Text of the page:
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  • 1.
    Andersson, Ninnie
    Luleå University of Technology, Department of Arts, Communication and Education, Music and dance.
    Assessing dance: a phenomenological study of formative assessment in dance education2014In: InFormation: Nordic Journal of Art and Research, ISSN 1893-2479, E-ISSN 1893-2479, Vol. 3, no 1, p. 24-38Article in journal (Refereed)
    Abstract [en]

    This article includes a study that examines how formative assessment in dance education is constituted in three Swedish upper secondary schools. The starting-point for the study is life-world phenomenology. A phenomenological way of thinking entails that the human being is intersubjective, linked with and within the world and that learning requires the bodily subject´s active experience. To turn towards the things themselves and to be open and adherent to things in the world is a basic rule and the starting point for research within phenomenology. This study is based on empirical material from observations of the phenomenon formative assessment in dance. Spiegelberg´s philosophical method was used as a base for phenomenological analysis. The analysis results in three themes: modes of communication, dance-related knowledge and function of formative assessment. Formative assessment was observed in the study to commonly involve teachers´ verbal communication and visualisation. The assessment practice is a continuous activity and very rarely involves any kind of self-assessment or tests. The results were discussed and related to a life-world phenomenological view of learning and earlier research.

  • 2.
    Christophersen, Catharina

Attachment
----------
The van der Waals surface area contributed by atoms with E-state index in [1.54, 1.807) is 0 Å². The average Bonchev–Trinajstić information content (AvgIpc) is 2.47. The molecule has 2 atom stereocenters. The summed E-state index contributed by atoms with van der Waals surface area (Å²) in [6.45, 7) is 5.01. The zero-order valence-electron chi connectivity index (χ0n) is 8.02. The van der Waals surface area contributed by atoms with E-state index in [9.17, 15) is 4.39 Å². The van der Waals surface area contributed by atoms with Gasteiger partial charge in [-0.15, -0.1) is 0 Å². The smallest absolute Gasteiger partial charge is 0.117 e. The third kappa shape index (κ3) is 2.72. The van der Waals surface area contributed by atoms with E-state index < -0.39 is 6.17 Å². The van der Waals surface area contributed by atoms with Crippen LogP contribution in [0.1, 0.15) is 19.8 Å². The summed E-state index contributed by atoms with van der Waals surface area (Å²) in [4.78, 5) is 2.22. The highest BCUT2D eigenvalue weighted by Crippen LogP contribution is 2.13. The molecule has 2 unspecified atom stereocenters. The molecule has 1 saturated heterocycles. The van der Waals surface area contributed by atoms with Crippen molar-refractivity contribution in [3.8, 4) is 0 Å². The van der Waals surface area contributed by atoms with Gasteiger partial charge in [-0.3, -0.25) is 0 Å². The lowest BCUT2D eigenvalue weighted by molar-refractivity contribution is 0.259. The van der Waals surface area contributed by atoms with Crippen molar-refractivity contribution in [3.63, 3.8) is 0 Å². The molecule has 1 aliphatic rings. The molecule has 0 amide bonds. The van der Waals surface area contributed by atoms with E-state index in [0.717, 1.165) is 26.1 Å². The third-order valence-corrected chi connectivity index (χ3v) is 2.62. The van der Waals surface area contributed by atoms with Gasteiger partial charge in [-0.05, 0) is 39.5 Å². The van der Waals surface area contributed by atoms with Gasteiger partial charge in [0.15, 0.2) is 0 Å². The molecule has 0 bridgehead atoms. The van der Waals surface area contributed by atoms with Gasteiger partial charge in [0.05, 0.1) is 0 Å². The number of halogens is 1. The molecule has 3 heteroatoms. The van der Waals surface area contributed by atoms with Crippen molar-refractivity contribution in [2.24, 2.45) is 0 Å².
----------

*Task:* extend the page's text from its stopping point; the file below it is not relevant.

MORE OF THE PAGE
et al.
    Bergen University College, Grieg Academy.
    Thorgersen, Cecilia Ferm
    Luleå University of Technology, Department of Arts, Communication and Education, Music and dance.
    “I think the arts are as prominent as any subject”: A study of arts education in two Scandinavian schools2015In: InFormation: Nordic Journal of Art and Research, ISSN 1893-2479, E-ISSN 1893-2479, Vol. 4, no 1, p. 3-18Article in journal (Refereed)
    Abstract [en]

    The arts seem to be under pressure in many educational systems, which is demonstrated by a general lack of recognition of aesthetic experience and learning, a lack of emphasis on the arts in education, and often also a lack of fully competent teachers. Despite the challenging situation facing the arts in schools in general, there are exceptions. Some schools do choose to focus on the arts. This article presents a ethnographic double case study that explored arts education practices in two such Scandinavian schools. The purpose was to systematically examine how education in the arts subjects was carried out in the schools, and how the actors perceived, articulated and legitimated the educational practices in the arts subjects. The results show that the educational leadership in the schools were of great importance. Further, the arts are integrated as a natural part of everyday school life, and both schools have taken a holistic approach to education, in which the arts are perceived to involve and contribute to learning in the broadest sense, as well as to the pupils’ social and personal growth. Also, the results show that arts education practices were carried out in a creative, but challenging tension between frames and freedom

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